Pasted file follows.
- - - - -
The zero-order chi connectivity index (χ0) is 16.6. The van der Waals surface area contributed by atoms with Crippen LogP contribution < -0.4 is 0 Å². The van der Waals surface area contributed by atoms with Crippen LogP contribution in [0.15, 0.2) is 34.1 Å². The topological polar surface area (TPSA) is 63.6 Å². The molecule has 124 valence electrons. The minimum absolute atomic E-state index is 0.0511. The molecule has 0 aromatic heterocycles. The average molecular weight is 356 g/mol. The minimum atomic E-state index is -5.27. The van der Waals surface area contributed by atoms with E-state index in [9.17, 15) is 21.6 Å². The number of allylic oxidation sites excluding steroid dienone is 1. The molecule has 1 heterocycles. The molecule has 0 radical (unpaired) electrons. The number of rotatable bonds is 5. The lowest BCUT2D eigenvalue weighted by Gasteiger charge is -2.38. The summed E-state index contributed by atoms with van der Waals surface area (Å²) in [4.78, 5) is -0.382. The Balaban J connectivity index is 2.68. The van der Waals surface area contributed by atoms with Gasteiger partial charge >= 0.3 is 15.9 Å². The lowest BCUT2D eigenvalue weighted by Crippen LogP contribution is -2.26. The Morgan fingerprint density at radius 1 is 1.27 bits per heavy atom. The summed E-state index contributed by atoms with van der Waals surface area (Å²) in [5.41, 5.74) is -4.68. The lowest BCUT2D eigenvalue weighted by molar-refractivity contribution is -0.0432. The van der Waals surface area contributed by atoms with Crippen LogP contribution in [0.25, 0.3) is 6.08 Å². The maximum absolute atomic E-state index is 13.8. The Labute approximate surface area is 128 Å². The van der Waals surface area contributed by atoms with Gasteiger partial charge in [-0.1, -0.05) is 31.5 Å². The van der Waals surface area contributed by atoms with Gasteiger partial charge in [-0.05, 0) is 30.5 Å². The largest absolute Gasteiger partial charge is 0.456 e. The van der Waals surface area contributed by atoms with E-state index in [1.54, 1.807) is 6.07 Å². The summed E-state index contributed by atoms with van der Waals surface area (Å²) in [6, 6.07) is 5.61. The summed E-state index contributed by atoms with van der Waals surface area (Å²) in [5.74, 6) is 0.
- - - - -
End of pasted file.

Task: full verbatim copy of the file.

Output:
The zero-order chi connectivity index (χ0) is 16.6. The van der Waals surface area contributed by atoms with Crippen LogP contribution < -0.4 is 0 Å². The van der Waals surface area contributed by atoms with Crippen LogP contribution in [0.15, 0.2) is 34.1 Å². The topological polar surface area (TPSA) is 63.6 Å². The molecule has 124 valence electrons. The minimum absolute atomic E-state index is 0.0511. The molecule has 0 aromatic heterocycles. The average molecular weight is 356 g/mol. The minimum atomic E-state index is -5.27. The van der Waals surface area contributed by atoms with E-state index in [9.17, 15) is 21.6 Å². The number of allylic oxidation sites excluding steroid dienone is 1. The molecule has 1 heterocycles. The molecule has 0 radical (unpaired) electrons. The number of rotatable bonds is 5. The lowest BCUT2D eigenvalue weighted by Gasteiger charge is -2.38. The summed E-state index contributed by atoms with van der Waals surface area (Å²) in [4.78, 5) is -0.382. The Balaban J connectivity index is 2.68. The van der Waals surface area contributed by atoms with Gasteiger partial charge >= 0.3 is 15.9 Å². The lowest BCUT2D eigenvalue weighted by Crippen LogP contribution is -2.26. The Morgan fingerprint density at radius 1 is 1.27 bits per heavy atom. The summed E-state index contributed by atoms with van der Waals surface area (Å²) in [5.41, 5.74) is -4.68. The lowest BCUT2D eigenvalue weighted by molar-refractivity contribution is -0.0432. The van der Waals surface area contributed by atoms with Crippen LogP contribution in [0.25, 0.3) is 6.08 Å². The maximum absolute atomic E-state index is 13.8. The Labute approximate surface area is 128 Å². The van der Waals surface area contributed by atoms with Gasteiger partial charge in [-0.1, -0.05) is 31.5 Å². The van der Waals surface area contributed by atoms with Gasteiger partial charge in [-0.05, 0) is 30.5 Å². The largest absolute Gasteiger partial charge is 0.456 e. The van der Waals surface area contributed by atoms with E-state index in [1.54, 1.807) is 6.07 Å². The summed E-state index contributed by atoms with van der Waals surface area (Å²) in [6, 6.07) is 5.61. The summed E-state index contributed by atoms with van der Waals surface area (Å²) in [5.74, 6) is 0.